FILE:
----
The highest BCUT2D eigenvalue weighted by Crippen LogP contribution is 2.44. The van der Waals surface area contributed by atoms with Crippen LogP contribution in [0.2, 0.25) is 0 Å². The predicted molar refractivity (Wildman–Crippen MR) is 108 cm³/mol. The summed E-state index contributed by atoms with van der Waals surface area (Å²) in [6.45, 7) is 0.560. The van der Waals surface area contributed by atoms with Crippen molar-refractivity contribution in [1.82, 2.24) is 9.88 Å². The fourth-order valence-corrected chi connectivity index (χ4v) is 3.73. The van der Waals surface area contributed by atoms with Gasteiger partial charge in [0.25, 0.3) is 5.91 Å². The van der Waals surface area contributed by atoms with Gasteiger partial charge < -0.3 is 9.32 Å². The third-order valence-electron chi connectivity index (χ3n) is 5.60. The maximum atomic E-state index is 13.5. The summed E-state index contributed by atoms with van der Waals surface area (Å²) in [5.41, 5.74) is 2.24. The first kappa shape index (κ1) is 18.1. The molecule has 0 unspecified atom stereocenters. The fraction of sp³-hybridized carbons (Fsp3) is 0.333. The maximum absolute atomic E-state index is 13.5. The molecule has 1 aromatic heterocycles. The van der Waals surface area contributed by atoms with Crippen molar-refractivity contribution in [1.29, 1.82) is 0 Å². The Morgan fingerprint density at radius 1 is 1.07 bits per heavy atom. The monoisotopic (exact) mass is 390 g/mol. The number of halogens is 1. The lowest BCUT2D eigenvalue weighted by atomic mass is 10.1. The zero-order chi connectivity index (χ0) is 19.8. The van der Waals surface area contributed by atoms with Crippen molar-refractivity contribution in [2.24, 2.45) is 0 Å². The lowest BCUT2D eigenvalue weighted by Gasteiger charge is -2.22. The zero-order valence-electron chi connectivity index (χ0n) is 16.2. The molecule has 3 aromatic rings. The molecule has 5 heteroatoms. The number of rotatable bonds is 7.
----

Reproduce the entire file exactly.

The highest BCUT2D eigenvalue weighted by Crippen LogP contribution is 2.44. The van der Waals surface area contributed by atoms with Crippen LogP contribution in [0.2, 0.25) is 0 Å². The predicted molar refractivity (Wildman–Crippen MR) is 108 cm³/mol. The summed E-state index contributed by atoms with van der Waals surface area (Å²) in [6.45, 7) is 0.560. The van der Waals surface area contributed by atoms with Crippen molar-refractivity contribution in [1.82, 2.24) is 9.88 Å². The fourth-order valence-corrected chi connectivity index (χ4v) is 3.73. The van der Waals surface area contributed by atoms with Gasteiger partial charge in [0.25, 0.3) is 5.91 Å². The van der Waals surface area contributed by atoms with Gasteiger partial charge < -0.3 is 9.32 Å². The third-order valence-electron chi connectivity index (χ3n) is 5.60. The maximum atomic E-state index is 13.5. The summed E-state index contributed by atoms with van der Waals surface area (Å²) in [5.41, 5.74) is 2.24. The first kappa shape index (κ1) is 18.1. The molecule has 0 unspecified atom stereocenters. The fraction of sp³-hybridized carbons (Fsp3) is 0.333. The maximum absolute atomic E-state index is 13.5. The molecule has 1 aromatic heterocycles. The van der Waals surface area contributed by atoms with Crippen molar-refractivity contribution in [1.29, 1.82) is 0 Å². The Morgan fingerprint density at radius 1 is 1.07 bits per heavy atom. The monoisotopic (exact) mass is 390 g/mol. The number of halogens is 1. The lowest BCUT2D eigenvalue weighted by atomic mass is 10.1. The zero-order chi connectivity index (χ0) is 19.8. The van der Waals surface area contributed by atoms with Crippen molar-refractivity contribution in [2.24, 2.45) is 0 Å². The lowest BCUT2D eigenvalue weighted by Gasteiger charge is -2.22. The zero-order valence-electron chi connectivity index (χ0n) is 16.2. The molecule has 3 aromatic rings. The molecule has 5 heteroatoms. The number of rotatable bonds is 7.